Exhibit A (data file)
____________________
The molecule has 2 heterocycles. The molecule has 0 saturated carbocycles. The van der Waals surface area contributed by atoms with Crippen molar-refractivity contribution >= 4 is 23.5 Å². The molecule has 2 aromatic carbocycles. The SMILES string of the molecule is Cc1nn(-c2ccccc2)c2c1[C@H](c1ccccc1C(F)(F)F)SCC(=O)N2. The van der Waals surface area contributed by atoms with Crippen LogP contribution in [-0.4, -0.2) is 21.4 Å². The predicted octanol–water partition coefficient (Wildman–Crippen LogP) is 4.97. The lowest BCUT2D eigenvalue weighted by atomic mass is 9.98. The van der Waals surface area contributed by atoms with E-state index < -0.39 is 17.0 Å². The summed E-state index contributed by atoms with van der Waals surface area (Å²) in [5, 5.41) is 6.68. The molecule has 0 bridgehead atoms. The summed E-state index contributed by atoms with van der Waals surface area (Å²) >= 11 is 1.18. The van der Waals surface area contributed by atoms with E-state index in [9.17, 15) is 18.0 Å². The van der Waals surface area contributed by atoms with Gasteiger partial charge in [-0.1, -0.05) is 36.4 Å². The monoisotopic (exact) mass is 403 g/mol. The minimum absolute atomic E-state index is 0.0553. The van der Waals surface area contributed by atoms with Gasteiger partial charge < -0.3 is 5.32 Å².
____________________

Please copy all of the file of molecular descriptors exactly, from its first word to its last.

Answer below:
The molecule has 2 heterocycles. The molecule has 0 saturated carbocycles. The van der Waals surface area contributed by atoms with Crippen molar-refractivity contribution >= 4 is 23.5 Å². The molecule has 2 aromatic carbocycles. The SMILES string of the molecule is Cc1nn(-c2ccccc2)c2c1[C@H](c1ccccc1C(F)(F)F)SCC(=O)N2. The van der Waals surface area contributed by atoms with Crippen LogP contribution in [-0.4, -0.2) is 21.4 Å². The predicted octanol–water partition coefficient (Wildman–Crippen LogP) is 4.97. The lowest BCUT2D eigenvalue weighted by atomic mass is 9.98. The van der Waals surface area contributed by atoms with E-state index < -0.39 is 17.0 Å². The summed E-state index contributed by atoms with van der Waals surface area (Å²) in [5, 5.41) is 6.68. The molecule has 0 bridgehead atoms. The summed E-state index contributed by atoms with van der Waals surface area (Å²) >= 11 is 1.18. The van der Waals surface area contributed by atoms with E-state index in [9.17, 15) is 18.0 Å². The van der Waals surface area contributed by atoms with Gasteiger partial charge in [-0.1, -0.05) is 36.4 Å². The monoisotopic (exact) mass is 403 g/mol. The minimum absolute atomic E-state index is 0.0553. The van der Waals surface area contributed by atoms with Gasteiger partial charge < -0.3 is 5.32 Å².